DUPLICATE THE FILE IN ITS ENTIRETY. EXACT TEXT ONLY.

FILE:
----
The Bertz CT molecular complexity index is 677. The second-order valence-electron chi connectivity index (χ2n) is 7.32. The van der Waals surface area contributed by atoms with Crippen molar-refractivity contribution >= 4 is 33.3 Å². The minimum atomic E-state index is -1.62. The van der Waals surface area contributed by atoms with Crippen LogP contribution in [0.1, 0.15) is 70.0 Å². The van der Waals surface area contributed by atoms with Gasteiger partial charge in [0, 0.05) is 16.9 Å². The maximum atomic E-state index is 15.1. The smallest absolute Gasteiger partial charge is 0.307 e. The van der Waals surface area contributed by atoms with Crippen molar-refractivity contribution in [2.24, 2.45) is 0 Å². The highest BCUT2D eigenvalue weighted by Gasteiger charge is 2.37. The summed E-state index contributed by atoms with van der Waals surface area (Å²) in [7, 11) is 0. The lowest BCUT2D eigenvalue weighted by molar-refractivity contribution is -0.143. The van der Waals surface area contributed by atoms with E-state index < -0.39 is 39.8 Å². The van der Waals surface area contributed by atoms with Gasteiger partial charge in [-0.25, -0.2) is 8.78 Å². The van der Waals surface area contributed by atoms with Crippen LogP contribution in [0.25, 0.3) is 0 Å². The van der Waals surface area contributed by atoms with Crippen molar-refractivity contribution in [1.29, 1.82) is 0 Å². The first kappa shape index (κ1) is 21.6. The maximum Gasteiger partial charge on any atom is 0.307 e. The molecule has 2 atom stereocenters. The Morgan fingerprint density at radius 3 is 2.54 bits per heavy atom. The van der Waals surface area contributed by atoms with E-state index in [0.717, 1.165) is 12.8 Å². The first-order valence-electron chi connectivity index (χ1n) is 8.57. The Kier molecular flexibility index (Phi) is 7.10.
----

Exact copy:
The Bertz CT molecular complexity index is 677. The second-order valence-electron chi connectivity index (χ2n) is 7.32. The van der Waals surface area contributed by atoms with Crippen molar-refractivity contribution >= 4 is 33.3 Å². The minimum atomic E-state index is -1.62. The van der Waals surface area contributed by atoms with Crippen LogP contribution in [0.1, 0.15) is 70.0 Å². The van der Waals surface area contributed by atoms with Gasteiger partial charge in [0, 0.05) is 16.9 Å². The maximum atomic E-state index is 15.1. The smallest absolute Gasteiger partial charge is 0.307 e. The van der Waals surface area contributed by atoms with Crippen molar-refractivity contribution in [2.24, 2.45) is 0 Å². The highest BCUT2D eigenvalue weighted by Gasteiger charge is 2.37. The summed E-state index contributed by atoms with van der Waals surface area (Å²) in [7, 11) is 0. The lowest BCUT2D eigenvalue weighted by molar-refractivity contribution is -0.143. The van der Waals surface area contributed by atoms with E-state index < -0.39 is 39.8 Å². The van der Waals surface area contributed by atoms with Gasteiger partial charge in [-0.25, -0.2) is 8.78 Å². The van der Waals surface area contributed by atoms with Crippen LogP contribution in [0.25, 0.3) is 0 Å². The van der Waals surface area contributed by atoms with Crippen molar-refractivity contribution in [1.29, 1.82) is 0 Å². The first kappa shape index (κ1) is 21.6. The maximum Gasteiger partial charge on any atom is 0.307 e. The molecule has 2 atom stereocenters. The Morgan fingerprint density at radius 3 is 2.54 bits per heavy atom. The van der Waals surface area contributed by atoms with E-state index in [0.717, 1.165) is 12.8 Å². The first-order valence-electron chi connectivity index (χ1n) is 8.57. The Kier molecular flexibility index (Phi) is 7.10.